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The realm of cartography depicts many facets of the physical space within both urban and non urban settings. Specifically within the urban setting lies the challenge of navigating spaces such as roads, sidewalks, and buildings. What are some good representations of mapping accessible spaces for those with physical limitations?

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Are you ruling out some of the posts on a web search using "accessibility mapping" as a keyword? Several examples on some of the first page links show examples of cost distance/cost path analysis done within a GIS. If this isn't the type of thing you are looking for, could you elaborate further. –  Dan Patterson May 19 '11 at 11:38
    
@Dan Patterson, my intention of this question was to stay broad to get a general feel of what people identify as accessibility mapping. So, yes cost distance/cost path analysis maps are an example to consider. –  artwork21 May 19 '11 at 12:09
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"You should only ask practical, answerable questions based on actual problems that you face. Chatty, open-ended questions diminish the usefulness of our site and push other questions off the front page." gis.stackexchange.com/faq#dontask -- to be fair this isn't enforced nearly as much as it should be but I still think it's a good rule. –  Sean May 19 '11 at 15:03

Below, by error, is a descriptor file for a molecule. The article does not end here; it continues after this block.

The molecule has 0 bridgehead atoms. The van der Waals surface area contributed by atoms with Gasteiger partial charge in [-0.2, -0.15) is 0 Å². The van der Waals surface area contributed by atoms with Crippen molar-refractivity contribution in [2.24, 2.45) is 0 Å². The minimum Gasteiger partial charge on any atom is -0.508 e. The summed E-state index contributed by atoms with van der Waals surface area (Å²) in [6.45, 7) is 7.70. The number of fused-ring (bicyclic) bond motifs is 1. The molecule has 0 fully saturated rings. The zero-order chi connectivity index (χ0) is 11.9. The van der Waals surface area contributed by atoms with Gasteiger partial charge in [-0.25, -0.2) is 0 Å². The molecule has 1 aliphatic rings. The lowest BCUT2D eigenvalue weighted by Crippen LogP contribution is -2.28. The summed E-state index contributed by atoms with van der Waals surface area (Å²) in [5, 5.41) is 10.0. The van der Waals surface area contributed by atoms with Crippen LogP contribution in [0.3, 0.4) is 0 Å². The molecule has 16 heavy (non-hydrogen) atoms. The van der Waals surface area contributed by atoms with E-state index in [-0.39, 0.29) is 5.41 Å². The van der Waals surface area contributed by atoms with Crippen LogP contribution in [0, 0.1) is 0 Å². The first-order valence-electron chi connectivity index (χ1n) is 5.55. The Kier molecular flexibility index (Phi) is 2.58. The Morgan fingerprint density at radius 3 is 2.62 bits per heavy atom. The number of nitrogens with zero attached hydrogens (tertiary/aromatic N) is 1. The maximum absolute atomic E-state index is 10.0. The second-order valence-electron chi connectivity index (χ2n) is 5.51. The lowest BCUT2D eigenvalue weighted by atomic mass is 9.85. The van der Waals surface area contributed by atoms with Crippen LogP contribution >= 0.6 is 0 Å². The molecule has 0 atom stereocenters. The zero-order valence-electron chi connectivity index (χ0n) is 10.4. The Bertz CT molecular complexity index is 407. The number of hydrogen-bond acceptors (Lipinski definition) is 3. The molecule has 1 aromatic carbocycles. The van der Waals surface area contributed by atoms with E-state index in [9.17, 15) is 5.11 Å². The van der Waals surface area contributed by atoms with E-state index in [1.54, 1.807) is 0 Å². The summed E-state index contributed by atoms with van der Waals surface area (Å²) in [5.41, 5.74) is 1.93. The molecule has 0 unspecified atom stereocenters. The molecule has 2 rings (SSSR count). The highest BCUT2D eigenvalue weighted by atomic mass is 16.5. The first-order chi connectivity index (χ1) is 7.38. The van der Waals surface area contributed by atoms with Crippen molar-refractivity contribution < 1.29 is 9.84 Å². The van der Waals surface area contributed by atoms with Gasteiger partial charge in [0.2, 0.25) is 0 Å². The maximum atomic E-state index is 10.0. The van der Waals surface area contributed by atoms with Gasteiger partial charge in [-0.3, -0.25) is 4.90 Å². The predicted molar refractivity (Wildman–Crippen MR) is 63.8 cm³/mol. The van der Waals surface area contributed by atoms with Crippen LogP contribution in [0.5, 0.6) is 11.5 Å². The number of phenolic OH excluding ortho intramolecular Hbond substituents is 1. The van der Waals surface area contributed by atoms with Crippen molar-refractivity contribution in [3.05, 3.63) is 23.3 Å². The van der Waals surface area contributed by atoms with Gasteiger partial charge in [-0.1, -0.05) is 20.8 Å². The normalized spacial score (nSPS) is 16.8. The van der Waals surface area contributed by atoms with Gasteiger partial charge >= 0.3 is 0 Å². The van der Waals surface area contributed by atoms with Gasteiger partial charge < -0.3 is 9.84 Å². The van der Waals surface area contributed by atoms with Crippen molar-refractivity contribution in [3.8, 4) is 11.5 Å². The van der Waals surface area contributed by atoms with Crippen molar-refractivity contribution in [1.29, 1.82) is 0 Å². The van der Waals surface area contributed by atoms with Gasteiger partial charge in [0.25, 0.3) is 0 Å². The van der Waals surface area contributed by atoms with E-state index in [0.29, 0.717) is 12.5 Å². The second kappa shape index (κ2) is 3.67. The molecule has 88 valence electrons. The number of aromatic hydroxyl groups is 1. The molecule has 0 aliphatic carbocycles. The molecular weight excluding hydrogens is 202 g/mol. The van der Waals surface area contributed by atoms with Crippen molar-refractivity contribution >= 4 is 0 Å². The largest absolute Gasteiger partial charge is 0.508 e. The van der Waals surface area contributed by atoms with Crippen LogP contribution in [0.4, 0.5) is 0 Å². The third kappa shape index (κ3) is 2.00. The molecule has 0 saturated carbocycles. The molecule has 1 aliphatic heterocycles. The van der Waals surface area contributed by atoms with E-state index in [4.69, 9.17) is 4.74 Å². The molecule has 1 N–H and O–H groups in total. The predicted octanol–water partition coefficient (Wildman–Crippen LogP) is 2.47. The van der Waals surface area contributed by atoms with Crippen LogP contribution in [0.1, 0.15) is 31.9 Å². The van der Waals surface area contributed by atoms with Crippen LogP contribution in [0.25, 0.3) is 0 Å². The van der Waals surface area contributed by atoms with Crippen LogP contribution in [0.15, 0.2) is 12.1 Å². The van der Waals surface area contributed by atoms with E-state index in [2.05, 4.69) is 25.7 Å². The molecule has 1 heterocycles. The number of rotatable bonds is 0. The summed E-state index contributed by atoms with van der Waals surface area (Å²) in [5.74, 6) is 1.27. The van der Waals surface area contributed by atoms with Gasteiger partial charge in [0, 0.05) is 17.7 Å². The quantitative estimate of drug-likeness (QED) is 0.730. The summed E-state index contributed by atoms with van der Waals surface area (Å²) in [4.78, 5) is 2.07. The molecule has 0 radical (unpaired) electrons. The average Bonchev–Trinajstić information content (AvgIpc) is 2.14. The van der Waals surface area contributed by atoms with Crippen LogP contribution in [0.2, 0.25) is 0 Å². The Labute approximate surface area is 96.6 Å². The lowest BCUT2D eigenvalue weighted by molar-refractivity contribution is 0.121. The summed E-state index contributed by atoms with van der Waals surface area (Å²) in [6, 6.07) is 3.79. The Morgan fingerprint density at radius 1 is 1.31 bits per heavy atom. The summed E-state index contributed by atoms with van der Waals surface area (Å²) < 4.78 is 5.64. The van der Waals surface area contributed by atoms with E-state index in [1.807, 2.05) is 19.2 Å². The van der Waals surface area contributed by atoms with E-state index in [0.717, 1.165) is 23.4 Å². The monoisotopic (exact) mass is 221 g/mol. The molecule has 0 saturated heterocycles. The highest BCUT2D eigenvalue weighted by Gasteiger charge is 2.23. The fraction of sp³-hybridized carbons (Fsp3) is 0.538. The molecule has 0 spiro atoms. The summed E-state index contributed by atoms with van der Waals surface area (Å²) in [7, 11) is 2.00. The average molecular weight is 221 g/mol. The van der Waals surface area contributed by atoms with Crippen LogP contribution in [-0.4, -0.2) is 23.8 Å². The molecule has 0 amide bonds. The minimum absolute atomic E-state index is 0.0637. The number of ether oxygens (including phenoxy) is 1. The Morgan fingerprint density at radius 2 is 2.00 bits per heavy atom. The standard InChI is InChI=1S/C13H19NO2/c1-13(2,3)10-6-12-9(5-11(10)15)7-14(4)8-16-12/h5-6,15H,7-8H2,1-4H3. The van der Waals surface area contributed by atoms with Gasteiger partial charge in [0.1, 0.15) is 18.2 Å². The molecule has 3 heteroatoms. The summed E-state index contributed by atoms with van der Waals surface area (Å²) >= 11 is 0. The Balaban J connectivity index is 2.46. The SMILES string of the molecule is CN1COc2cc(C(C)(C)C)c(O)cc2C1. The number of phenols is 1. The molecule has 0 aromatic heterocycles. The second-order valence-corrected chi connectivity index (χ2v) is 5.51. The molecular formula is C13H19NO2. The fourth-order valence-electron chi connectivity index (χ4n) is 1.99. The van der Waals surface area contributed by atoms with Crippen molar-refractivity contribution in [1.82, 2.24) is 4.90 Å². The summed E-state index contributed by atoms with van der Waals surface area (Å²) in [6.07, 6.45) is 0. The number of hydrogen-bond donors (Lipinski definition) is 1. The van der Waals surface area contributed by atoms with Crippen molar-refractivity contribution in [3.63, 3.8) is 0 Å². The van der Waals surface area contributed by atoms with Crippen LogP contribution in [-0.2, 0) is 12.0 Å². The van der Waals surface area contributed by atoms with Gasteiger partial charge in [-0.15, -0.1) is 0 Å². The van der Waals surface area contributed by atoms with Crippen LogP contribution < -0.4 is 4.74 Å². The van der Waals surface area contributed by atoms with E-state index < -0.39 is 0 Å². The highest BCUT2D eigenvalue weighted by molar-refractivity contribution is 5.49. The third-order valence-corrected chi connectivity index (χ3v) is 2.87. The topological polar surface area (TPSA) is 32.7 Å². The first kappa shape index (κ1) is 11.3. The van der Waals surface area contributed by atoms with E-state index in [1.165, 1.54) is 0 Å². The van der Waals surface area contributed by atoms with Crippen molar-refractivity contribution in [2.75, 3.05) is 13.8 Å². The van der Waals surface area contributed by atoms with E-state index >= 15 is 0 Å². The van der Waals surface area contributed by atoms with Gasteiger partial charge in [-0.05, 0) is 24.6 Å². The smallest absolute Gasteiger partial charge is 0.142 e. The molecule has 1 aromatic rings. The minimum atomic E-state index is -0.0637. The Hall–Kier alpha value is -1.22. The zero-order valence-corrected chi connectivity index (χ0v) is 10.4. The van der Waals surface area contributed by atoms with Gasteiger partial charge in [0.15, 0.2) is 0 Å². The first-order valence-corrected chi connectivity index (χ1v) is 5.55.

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open-ended questions can be community wiki question... –  Mapperz May 19 '11 at 15:08
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2 Answers 2

up vote 2 down vote accepted

There are some related resources (projects, webmaps, mailing list) on the OpenStreetMap accessibility page: http://wiki.openstreetmap.org/wiki/Accessibility

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+1 Some good examples (OpenRouteService.org, and Wheelmap.org) on your link. –  artwork21 May 19 '11 at 14:37
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I've blogged recently about OpenLayers & Accessibility but as Sarah Bourne said:

Instead of asking, "How can I make a map accessible?" you need to ask a series of questions.
    * What is the purpose of this map: showing where things are located? their proximity to other things? how to get someplace?
    * What kind of information is it showing?
    * What other ways are there of presenting that information?

There are some basic things though that really can be done and generally haven't been. Map controls should be keyboard accessible. There really should be no need to have a separate "accessible" map. The output from that map should have an alternate way to convey the information it is showing, but that can be done in the result set (like Google Maps does) which benefits everyone.

Also elements like addressing color contrast for the maps can help.

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